Ex Machina Probes the Mind Within the Machine

By Brandon Engel: Ex Machina, the latest in a long line of AI-focused films, provides a sleek and contemporary scrutiny of the complex relationship between humans and their robo-progeny. A thriller as much as it is a serious science fiction film, Ex Machina encourages viewers to rethink their own conceptions of personal identity and intention – begging the question of what it really means to be a “human.”

The premise itself is simple: Caleb is a lowly programmer at a Google-esque search engine company, who, after winning a company-wide contest, is invited to spend a week with the enigmatic and reclusive company owner Nathan. Nathan has asked Caleb to visit on the basis that he will act as the litmus test for his latest creation – a sentient female A.I. named “Ava.” Using the information he’s collected from billions of unique individuals, Nathan has developed her as an uncannily lifelike amalgamation of anthropomorphic characteristics to amplify his own efforts to further understand the human psyche.

Within the walls of Nathan’s custom-built research facility, Caleb endeavors to test the limits of Ava’s humanity. Sci-fi fans will find few twists in this movie, but it makes up for any moments of predictability with solid pacing and more than enough sociological observations on our own capacity for evil. In the end, the film is less about how bad robots can be and more about how terrible we are, a race of highly sentient mammals with a taste for depravity deeply hardwired in. That Nathan has a cache of robot sex slaves comes as no surprise, nor does the fact that Ava is modelled after a very heteronormative, even perversely Caucasian standard of beauty. Set against a backdrop of sparse pines and mountain peaks, Ex Machina gives viewers nowhere to hide from their own perturbing subconscious.

Featuring an ominous, Carpenter-esque score and gorgeous special effects, the story is as tight as Ava’s lithe chainmaille torso. Ex Machina is Alex Garland’s directorial debut, and inarguably one of the best films of the year resulting from the partnership between art house production company A24 films and DirecTV (joining A Most Violent Year and Slow West). Garland’s masterful depiction of his characters in isolation (the film was primarily shot in Norway) occasionally leaves the viewer feeling as though they’re at the hands of Kubrick in The Shining.  When the ending does arrive, it’s a horrible, albeit entirely logical, extension of each character’s psychology.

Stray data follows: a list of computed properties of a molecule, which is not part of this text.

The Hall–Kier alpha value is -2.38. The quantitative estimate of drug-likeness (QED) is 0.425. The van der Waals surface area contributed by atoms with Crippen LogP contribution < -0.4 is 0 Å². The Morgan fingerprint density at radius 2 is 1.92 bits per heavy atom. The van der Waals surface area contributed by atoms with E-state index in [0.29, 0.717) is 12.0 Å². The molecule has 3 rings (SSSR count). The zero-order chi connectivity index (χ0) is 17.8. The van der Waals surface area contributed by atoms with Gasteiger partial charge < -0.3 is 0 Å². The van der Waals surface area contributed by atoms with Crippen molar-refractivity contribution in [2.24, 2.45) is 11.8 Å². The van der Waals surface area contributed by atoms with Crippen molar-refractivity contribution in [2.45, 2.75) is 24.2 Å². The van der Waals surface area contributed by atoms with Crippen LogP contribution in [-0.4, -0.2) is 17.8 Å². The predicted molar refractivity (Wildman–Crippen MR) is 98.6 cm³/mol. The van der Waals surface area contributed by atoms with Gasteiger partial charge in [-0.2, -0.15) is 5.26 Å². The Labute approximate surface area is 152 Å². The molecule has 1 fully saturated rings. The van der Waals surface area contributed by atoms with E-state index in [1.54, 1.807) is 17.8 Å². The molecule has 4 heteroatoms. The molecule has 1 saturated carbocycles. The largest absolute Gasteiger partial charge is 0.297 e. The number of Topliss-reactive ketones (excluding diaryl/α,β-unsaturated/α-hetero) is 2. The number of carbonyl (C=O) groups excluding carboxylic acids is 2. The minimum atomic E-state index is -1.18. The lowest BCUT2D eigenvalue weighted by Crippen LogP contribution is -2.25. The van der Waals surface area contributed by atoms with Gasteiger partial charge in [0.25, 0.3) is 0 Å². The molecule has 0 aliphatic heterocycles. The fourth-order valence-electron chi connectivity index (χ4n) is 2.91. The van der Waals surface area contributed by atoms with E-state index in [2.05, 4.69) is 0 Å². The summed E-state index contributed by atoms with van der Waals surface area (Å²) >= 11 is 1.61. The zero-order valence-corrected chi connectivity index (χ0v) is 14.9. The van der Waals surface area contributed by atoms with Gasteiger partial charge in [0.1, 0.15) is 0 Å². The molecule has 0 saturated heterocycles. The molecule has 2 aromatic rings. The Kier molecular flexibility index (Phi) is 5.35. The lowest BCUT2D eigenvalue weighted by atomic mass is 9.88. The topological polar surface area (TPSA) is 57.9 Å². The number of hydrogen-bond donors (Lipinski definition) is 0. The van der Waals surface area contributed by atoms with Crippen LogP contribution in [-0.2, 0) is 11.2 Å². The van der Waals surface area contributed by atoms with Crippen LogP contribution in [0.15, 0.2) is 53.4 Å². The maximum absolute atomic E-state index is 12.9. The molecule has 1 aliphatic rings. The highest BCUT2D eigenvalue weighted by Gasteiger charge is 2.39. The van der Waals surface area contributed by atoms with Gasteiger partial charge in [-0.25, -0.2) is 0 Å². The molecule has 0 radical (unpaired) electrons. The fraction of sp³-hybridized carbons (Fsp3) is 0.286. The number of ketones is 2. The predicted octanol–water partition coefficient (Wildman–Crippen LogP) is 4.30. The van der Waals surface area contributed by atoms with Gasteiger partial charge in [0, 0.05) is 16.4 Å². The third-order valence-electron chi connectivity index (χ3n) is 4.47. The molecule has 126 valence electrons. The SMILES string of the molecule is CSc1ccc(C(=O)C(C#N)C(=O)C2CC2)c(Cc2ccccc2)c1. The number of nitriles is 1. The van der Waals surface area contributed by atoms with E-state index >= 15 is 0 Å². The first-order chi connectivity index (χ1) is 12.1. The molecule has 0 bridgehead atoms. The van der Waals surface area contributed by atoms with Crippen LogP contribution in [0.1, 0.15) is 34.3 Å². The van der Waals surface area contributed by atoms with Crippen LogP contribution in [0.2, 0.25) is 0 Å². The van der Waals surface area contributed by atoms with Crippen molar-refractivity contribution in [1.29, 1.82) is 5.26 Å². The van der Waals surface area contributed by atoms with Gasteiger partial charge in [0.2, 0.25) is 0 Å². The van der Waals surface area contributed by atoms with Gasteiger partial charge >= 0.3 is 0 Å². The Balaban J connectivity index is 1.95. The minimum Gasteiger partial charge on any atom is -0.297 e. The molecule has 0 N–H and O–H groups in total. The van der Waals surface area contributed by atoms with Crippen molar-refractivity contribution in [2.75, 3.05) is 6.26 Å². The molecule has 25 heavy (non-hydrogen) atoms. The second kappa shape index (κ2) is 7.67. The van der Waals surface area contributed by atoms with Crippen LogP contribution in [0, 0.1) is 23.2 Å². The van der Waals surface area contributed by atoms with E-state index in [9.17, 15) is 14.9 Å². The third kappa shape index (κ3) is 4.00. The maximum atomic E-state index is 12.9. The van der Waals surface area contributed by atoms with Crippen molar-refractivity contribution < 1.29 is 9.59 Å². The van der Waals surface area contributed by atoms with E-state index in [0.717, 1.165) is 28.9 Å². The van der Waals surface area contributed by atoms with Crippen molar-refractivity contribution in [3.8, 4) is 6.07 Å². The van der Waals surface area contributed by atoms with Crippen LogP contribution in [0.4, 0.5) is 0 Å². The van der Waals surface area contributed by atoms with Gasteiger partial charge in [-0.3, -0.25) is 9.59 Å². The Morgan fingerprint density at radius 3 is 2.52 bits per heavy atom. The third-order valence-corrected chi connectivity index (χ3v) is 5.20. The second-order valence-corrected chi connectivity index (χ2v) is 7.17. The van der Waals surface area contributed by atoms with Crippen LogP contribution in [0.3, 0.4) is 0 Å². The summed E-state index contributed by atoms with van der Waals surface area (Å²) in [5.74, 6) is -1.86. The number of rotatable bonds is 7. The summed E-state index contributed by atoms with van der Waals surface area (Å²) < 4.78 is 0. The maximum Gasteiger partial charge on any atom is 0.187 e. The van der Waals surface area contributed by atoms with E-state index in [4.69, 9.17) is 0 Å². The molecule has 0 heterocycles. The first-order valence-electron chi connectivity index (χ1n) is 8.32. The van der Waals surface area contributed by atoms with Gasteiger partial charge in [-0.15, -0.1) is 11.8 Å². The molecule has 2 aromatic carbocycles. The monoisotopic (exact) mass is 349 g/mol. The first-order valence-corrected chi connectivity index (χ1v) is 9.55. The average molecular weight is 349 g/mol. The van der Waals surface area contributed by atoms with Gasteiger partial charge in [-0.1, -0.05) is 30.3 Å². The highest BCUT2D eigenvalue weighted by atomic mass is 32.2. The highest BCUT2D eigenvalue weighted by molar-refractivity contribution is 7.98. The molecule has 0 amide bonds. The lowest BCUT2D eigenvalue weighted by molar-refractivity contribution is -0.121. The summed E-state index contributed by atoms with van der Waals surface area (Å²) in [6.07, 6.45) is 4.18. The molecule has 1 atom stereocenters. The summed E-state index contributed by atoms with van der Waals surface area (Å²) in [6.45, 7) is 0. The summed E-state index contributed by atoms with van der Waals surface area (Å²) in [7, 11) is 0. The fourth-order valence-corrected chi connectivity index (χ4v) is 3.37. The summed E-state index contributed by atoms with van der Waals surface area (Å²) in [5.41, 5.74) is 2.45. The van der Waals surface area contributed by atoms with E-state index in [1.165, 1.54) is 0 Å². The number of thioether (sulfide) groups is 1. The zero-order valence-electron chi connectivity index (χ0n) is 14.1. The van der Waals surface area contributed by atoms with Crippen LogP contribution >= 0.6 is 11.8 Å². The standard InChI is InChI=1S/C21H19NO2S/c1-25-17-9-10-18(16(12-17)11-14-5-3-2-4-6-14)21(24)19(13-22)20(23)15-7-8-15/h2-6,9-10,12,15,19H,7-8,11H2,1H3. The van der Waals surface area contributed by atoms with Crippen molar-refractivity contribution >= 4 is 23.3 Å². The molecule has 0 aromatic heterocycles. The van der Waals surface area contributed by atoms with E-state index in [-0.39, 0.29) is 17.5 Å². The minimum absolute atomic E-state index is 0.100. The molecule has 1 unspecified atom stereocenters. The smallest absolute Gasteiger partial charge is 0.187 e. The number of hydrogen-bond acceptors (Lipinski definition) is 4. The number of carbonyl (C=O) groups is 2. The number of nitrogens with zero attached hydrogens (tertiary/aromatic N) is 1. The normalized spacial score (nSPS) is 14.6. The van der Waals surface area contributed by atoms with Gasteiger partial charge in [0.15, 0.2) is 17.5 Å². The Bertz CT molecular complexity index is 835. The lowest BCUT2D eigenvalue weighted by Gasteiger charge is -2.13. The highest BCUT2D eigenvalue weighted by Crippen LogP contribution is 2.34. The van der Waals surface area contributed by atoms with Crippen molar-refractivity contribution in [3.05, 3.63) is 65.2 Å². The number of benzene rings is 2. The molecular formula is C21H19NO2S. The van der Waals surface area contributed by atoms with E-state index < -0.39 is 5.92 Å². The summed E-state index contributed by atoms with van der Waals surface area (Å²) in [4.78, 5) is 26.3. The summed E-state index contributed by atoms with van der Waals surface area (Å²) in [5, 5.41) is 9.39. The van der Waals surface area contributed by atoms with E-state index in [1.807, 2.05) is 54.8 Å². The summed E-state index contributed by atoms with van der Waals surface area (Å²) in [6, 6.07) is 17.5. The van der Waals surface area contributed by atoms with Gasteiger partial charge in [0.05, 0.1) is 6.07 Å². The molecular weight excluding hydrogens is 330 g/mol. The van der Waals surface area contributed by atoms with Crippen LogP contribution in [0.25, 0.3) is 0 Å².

The ambiguous nature of a robot’s intentions – are they thinking “freely” or simply parroting the behavior of those around them? – is well-trammeled ground in science fiction. Reaching back to the release of Dr. Frankenstein’s original monster, the minds of robots have long served as a point of fear and fascination. Examined in William Gibson’s cyberpunk fiction, as well as today’s contemporary cinema (Her being last year’s popular example), we continue to wonder whether androids will ever be able to live in harmony beside us. Many writers, such as Asimov (whom Ex machina references), William Gibson, and Philip K. Dick, have written stories depicting worlds where men and robots coexist side-by-side. Indeed, many of them also proposed rules to govern the synthetic beings and prevent them from taking hostile actions against humans. If the robotic truly seeks to replicate the “human”, it will have to wrestle with the kernel of brutality inherent to its design.

And while scientists continue to assure us that true thinking, feeling, free-will A.I. will be of no danger to us, convincing simulations of human A.I. are already in our laps now. Google’s A.I. programs are capable of learning from “experience”, filtering data into meaningful patterns and mimicking certain principles of the brain. In recent years A.I. has become an increased area of focus among research teams in both Silicon Valley and China. And that’s just when we keep matters in the sphere of the silicon chips; when bioengineering catches up to computer engineering – as it inevitably will during the 21st century – we might have a whole new set of concerns.

The A.I. revolution – when it does come – may be treated as a new branch of human evolution.

As technology progresses, the line between humans beings and robots will continue to blur, possibly receding completely down the road. Indeed, this improved ability to imbue machines with “human” perception drives us to better understand the nature of our own consciousness.

Yet in reality as in Ex Machina, the minds of those around us – robotic or otherwise – will likely continue to confound.

19 thoughts on “Ex Machina Probes the Mind Within the Machine

  1. Are we allowed to talk about SPOILERS SPOILERS MILD ONES BUT STILL SPOILERS?